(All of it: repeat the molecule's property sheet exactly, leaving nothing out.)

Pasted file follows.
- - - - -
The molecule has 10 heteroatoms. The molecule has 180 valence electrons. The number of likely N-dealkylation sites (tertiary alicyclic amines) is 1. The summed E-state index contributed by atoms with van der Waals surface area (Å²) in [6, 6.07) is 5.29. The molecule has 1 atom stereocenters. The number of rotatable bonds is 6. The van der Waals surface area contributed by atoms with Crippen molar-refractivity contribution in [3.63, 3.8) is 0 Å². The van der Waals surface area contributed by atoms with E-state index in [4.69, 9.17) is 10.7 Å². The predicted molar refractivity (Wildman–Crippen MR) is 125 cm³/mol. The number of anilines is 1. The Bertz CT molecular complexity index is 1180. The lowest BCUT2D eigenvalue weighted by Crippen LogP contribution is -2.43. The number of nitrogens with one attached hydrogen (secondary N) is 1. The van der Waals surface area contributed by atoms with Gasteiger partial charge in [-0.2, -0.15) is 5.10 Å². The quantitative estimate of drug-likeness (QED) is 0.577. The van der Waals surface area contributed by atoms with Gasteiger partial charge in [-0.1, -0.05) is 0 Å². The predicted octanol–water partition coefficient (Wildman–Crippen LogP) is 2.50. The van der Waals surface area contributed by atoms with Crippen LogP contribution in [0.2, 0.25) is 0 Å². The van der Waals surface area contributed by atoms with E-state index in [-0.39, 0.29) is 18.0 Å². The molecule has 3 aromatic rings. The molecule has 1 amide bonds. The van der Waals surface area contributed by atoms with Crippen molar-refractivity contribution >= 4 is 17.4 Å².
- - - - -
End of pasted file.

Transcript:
The molecule has 10 heteroatoms. The molecule has 180 valence electrons. The number of likely N-dealkylation sites (tertiary alicyclic amines) is 1. The summed E-state index contributed by atoms with van der Waals surface area (Å²) in [6, 6.07) is 5.29. The molecule has 1 atom stereocenters. The number of rotatable bonds is 6. The van der Waals surface area contributed by atoms with Crippen molar-refractivity contribution in [3.63, 3.8) is 0 Å². The van der Waals surface area contributed by atoms with E-state index in [4.69, 9.17) is 10.7 Å². The predicted molar refractivity (Wildman–Crippen MR) is 125 cm³/mol. The number of anilines is 1. The Bertz CT molecular complexity index is 1180. The lowest BCUT2D eigenvalue weighted by Crippen LogP contribution is -2.43. The number of nitrogens with one attached hydrogen (secondary N) is 1. The van der Waals surface area contributed by atoms with Gasteiger partial charge in [-0.2, -0.15) is 5.10 Å². The quantitative estimate of drug-likeness (QED) is 0.577. The van der Waals surface area contributed by atoms with Gasteiger partial charge in [-0.1, -0.05) is 0 Å². The predicted octanol–water partition coefficient (Wildman–Crippen LogP) is 2.50. The van der Waals surface area contributed by atoms with Crippen LogP contribution in [0.2, 0.25) is 0 Å². The van der Waals surface area contributed by atoms with E-state index in [-0.39, 0.29) is 18.0 Å². The molecule has 3 aromatic rings. The molecule has 1 amide bonds. The van der Waals surface area contributed by atoms with Crippen molar-refractivity contribution >= 4 is 17.4 Å².